Why is mustard irritating for me


I thought I bought mustard, but when I put it on a hot dog and ate it, it didn't taste like mustard. It irritated my nose and sent a shockwave through my skull. So I bought a different brand, but there was not much difference. I feel that irritating, tingling sensation rippling through my head whenever I take a bite. I think it's yellow mustard, the label says "table mustard". I don't recall having this reaction when eating mustard from McDonald's.

Best Answer

As a straight answer to "why" it's the quantity of mustard oil in any given mustard type.

There are many types of mustard, but the two you may find the most confusing visually are English & American.

Though both are a fairly bright yellow in colour, that's about as far as the similarity goes.

Mustard seeds themselves come in many different 'heats' - the mildest generally being pale yellow, almost white & the strongest are dark brown.
Additionally, mixing mustard with vinegar tempers the heat & lengthens the shelf-life.
Mixing instead with pure water increases the punch, but the flavours will dissipate over a much shorter period.

American mustard is one of the mildest available. It starts with a mild seed, pale yellow/white in colour, but the colour is then boosted by using turmeric. The mixture is then diluted with vinegar.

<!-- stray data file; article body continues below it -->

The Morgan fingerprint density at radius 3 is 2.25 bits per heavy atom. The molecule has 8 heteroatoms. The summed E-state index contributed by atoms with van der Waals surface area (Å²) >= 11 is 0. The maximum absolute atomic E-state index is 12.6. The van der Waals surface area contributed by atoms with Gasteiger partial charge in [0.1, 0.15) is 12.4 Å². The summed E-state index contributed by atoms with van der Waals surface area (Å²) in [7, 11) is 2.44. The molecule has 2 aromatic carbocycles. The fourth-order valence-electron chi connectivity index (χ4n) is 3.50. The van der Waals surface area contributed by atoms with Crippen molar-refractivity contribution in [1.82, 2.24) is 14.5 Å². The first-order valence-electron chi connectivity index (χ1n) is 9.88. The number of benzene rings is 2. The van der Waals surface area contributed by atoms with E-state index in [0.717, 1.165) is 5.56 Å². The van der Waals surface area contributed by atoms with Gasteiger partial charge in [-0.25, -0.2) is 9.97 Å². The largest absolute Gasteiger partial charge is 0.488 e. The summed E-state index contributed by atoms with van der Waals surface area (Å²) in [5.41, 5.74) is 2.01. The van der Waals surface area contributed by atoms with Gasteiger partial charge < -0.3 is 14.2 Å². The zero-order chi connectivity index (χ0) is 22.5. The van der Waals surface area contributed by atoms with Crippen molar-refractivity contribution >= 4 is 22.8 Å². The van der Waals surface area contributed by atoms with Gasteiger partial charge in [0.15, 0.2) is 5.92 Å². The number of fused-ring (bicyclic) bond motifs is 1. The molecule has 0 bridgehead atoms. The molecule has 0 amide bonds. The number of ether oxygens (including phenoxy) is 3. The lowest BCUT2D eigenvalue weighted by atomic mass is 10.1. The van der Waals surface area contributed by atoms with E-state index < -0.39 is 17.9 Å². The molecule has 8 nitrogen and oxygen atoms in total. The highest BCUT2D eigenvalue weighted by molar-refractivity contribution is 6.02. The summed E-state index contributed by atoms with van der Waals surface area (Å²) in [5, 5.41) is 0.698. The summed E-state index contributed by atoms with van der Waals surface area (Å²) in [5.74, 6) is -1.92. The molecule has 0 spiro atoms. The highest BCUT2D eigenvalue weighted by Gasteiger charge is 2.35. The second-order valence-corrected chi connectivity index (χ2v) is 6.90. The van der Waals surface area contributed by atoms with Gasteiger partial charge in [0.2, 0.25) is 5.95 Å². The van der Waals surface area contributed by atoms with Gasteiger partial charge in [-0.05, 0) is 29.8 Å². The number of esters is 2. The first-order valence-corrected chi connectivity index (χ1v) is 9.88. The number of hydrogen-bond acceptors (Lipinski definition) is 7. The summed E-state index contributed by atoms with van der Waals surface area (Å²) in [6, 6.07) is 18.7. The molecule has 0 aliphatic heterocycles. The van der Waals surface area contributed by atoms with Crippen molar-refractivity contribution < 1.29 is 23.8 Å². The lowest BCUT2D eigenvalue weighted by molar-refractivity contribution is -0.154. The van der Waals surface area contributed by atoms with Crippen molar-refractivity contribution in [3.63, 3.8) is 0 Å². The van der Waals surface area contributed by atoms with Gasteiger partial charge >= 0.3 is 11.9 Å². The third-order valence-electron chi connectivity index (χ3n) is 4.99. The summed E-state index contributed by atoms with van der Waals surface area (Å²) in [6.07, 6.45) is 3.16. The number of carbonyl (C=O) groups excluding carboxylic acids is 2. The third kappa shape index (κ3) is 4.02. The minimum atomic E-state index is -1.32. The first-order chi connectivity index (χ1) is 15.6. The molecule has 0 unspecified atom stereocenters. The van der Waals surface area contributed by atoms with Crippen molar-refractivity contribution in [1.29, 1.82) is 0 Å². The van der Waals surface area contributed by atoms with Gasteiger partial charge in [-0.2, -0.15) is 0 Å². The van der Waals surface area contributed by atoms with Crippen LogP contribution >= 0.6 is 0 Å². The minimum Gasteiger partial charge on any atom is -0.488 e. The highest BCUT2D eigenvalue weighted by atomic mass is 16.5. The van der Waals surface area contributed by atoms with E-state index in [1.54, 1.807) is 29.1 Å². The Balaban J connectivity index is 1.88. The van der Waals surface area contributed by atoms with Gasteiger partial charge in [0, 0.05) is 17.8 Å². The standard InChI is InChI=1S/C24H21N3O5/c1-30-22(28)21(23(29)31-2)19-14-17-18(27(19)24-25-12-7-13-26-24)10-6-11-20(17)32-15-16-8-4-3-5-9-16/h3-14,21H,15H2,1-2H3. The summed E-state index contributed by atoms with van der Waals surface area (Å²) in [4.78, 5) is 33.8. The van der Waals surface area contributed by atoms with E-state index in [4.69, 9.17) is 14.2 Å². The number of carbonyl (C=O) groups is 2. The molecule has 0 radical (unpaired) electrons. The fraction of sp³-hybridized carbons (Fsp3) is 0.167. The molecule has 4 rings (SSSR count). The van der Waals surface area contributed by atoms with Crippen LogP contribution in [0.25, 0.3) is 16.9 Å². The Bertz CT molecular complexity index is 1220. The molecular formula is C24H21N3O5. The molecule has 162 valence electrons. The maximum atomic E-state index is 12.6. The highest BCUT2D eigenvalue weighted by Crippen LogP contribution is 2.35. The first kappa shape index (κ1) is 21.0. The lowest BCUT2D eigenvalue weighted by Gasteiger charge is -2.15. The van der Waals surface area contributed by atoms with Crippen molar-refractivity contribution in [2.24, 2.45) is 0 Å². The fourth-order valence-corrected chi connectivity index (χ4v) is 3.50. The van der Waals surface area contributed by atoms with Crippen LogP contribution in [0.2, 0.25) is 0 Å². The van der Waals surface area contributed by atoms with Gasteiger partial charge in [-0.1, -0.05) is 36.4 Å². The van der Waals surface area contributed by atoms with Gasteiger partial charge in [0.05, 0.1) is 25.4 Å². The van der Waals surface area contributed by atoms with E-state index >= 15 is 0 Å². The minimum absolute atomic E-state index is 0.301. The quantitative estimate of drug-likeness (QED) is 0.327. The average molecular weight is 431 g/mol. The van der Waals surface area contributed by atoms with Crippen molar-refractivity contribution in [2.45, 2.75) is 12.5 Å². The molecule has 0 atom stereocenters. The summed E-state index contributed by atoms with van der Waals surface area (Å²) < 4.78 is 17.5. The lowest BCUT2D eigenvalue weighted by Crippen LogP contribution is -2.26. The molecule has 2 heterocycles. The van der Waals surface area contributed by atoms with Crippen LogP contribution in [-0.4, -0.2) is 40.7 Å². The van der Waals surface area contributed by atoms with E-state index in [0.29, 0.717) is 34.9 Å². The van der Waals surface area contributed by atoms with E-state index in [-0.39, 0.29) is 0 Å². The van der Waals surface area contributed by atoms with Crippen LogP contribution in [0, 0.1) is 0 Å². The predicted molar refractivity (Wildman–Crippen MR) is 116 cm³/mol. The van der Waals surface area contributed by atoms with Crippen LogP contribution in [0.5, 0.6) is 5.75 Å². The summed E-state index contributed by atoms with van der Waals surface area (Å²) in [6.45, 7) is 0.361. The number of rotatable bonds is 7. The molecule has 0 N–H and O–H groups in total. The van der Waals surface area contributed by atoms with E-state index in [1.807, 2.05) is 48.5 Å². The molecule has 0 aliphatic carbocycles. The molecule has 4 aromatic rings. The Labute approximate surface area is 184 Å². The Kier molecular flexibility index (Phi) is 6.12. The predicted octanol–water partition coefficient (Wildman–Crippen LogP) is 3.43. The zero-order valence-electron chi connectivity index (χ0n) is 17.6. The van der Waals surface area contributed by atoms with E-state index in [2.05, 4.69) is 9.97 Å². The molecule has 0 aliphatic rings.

This is your 'standard' mild American mustard, found in many places, including McDonald's. You can slather it in huge quantities on a hot dog with no ill-effects.

Almost at the other end of the scale [Chinese mustard can be even hotter] is English. Made with a mixture of yellow & brown mustard seed, then mixed with water not vinegar, this will take the roof of your nose out if used in injudicious quantities. It can quite literally make your eyes water & your nose run - though if you did it by accident, take solace in the fact that the hit is very short-lived, not like eating a blindingly hot chilli pepper.
The full impact & flavour of English mustard is quite short-lived even in the jar, once made up from powdered mustard. Even ready-made, store-bought has quite a short shelf-life for a condiment. Made at home & mixed with water it will lose its punch in just a few days, so the trick is to buy powder & mix it just 15 minutes before you eat it, for the full experience.

If you're ever uncertain visually which you are about to add - taste it first.

Personally I love English mustard on hot dogs! With ketchup too [one of the only things I will ever put ketchup on]. The balance between the sweet, vinegary ketchup & the hard hit of the mustard is really quite the feast. Bring on the junk food!

There is an in-depth article on the various types at Serious Eats - Mustard Manual: Your Guide to Mustard Varieties